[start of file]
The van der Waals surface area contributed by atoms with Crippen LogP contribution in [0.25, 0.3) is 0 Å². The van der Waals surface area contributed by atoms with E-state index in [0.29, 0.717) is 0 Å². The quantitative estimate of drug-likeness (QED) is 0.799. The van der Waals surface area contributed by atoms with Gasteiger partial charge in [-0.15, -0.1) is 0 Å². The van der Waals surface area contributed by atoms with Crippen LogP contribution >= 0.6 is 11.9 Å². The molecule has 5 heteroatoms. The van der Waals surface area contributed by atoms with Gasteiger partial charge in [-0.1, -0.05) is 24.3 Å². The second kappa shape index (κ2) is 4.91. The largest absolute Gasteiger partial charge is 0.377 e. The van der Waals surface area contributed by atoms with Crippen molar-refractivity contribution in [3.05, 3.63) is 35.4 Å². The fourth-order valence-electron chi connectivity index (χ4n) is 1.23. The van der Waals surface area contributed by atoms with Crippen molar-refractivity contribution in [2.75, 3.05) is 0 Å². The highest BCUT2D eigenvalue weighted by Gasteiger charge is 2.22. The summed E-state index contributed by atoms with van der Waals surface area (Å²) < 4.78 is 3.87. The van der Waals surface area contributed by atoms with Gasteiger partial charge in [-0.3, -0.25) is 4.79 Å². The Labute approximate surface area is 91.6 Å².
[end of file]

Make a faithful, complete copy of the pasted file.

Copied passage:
The van der Waals surface area contributed by atoms with Crippen LogP contribution in [0.25, 0.3) is 0 Å². The van der Waals surface area contributed by atoms with E-state index in [0.29, 0.717) is 0 Å². The quantitative estimate of drug-likeness (QED) is 0.799. The van der Waals surface area contributed by atoms with Gasteiger partial charge in [-0.15, -0.1) is 0 Å². The van der Waals surface area contributed by atoms with Crippen LogP contribution >= 0.6 is 11.9 Å². The molecule has 5 heteroatoms. The van der Waals surface area contributed by atoms with Gasteiger partial charge in [-0.1, -0.05) is 24.3 Å². The second kappa shape index (κ2) is 4.91. The largest absolute Gasteiger partial charge is 0.377 e. The van der Waals surface area contributed by atoms with Crippen molar-refractivity contribution in [3.05, 3.63) is 35.4 Å². The fourth-order valence-electron chi connectivity index (χ4n) is 1.23. The van der Waals surface area contributed by atoms with Crippen molar-refractivity contribution in [2.75, 3.05) is 0 Å². The highest BCUT2D eigenvalue weighted by Gasteiger charge is 2.22. The summed E-state index contributed by atoms with van der Waals surface area (Å²) < 4.78 is 3.87. The van der Waals surface area contributed by atoms with Gasteiger partial charge in [-0.3, -0.25) is 4.79 Å². The Labute approximate surface area is 91.6 Å².